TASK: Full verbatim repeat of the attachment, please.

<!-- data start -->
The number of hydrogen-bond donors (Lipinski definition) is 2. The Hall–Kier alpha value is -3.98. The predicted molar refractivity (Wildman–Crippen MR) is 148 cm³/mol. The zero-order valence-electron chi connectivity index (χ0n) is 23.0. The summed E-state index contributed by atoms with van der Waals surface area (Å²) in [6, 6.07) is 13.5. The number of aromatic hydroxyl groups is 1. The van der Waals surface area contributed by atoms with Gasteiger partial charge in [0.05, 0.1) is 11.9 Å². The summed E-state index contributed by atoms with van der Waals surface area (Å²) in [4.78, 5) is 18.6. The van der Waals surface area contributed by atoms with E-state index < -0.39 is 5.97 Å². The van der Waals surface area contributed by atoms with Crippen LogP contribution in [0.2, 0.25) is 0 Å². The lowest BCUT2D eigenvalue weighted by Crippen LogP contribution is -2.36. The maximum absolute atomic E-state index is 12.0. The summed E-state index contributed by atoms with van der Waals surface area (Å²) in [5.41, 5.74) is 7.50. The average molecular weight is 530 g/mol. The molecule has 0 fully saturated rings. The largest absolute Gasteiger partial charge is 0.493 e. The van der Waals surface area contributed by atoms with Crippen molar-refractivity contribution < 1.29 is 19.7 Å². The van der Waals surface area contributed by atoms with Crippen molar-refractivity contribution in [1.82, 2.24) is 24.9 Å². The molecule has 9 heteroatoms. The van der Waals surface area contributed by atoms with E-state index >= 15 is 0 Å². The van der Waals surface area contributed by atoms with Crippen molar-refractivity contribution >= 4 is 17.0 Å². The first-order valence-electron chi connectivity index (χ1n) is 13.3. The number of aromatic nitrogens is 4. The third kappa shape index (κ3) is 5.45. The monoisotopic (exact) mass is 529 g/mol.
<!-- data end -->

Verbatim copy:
The number of hydrogen-bond donors (Lipinski definition) is 2. The Hall–Kier alpha value is -3.98. The predicted molar refractivity (Wildman–Crippen MR) is 148 cm³/mol. The zero-order valence-electron chi connectivity index (χ0n) is 23.0. The summed E-state index contributed by atoms with van der Waals surface area (Å²) in [6, 6.07) is 13.5. The number of aromatic hydroxyl groups is 1. The van der Waals surface area contributed by atoms with Gasteiger partial charge in [0.05, 0.1) is 11.9 Å². The summed E-state index contributed by atoms with van der Waals surface area (Å²) in [4.78, 5) is 18.6. The van der Waals surface area contributed by atoms with E-state index < -0.39 is 5.97 Å². The van der Waals surface area contributed by atoms with Crippen LogP contribution in [0.2, 0.25) is 0 Å². The lowest BCUT2D eigenvalue weighted by Crippen LogP contribution is -2.36. The maximum absolute atomic E-state index is 12.0. The summed E-state index contributed by atoms with van der Waals surface area (Å²) in [5.41, 5.74) is 7.50. The average molecular weight is 530 g/mol. The molecule has 0 fully saturated rings. The largest absolute Gasteiger partial charge is 0.493 e. The van der Waals surface area contributed by atoms with Crippen molar-refractivity contribution < 1.29 is 19.7 Å². The van der Waals surface area contributed by atoms with Crippen molar-refractivity contribution in [1.82, 2.24) is 24.9 Å². The molecule has 9 heteroatoms. The van der Waals surface area contributed by atoms with E-state index >= 15 is 0 Å². The van der Waals surface area contributed by atoms with Crippen molar-refractivity contribution >= 4 is 17.0 Å². The first-order valence-electron chi connectivity index (χ1n) is 13.3. The number of aromatic nitrogens is 4. The third kappa shape index (κ3) is 5.45. The monoisotopic (exact) mass is 529 g/mol.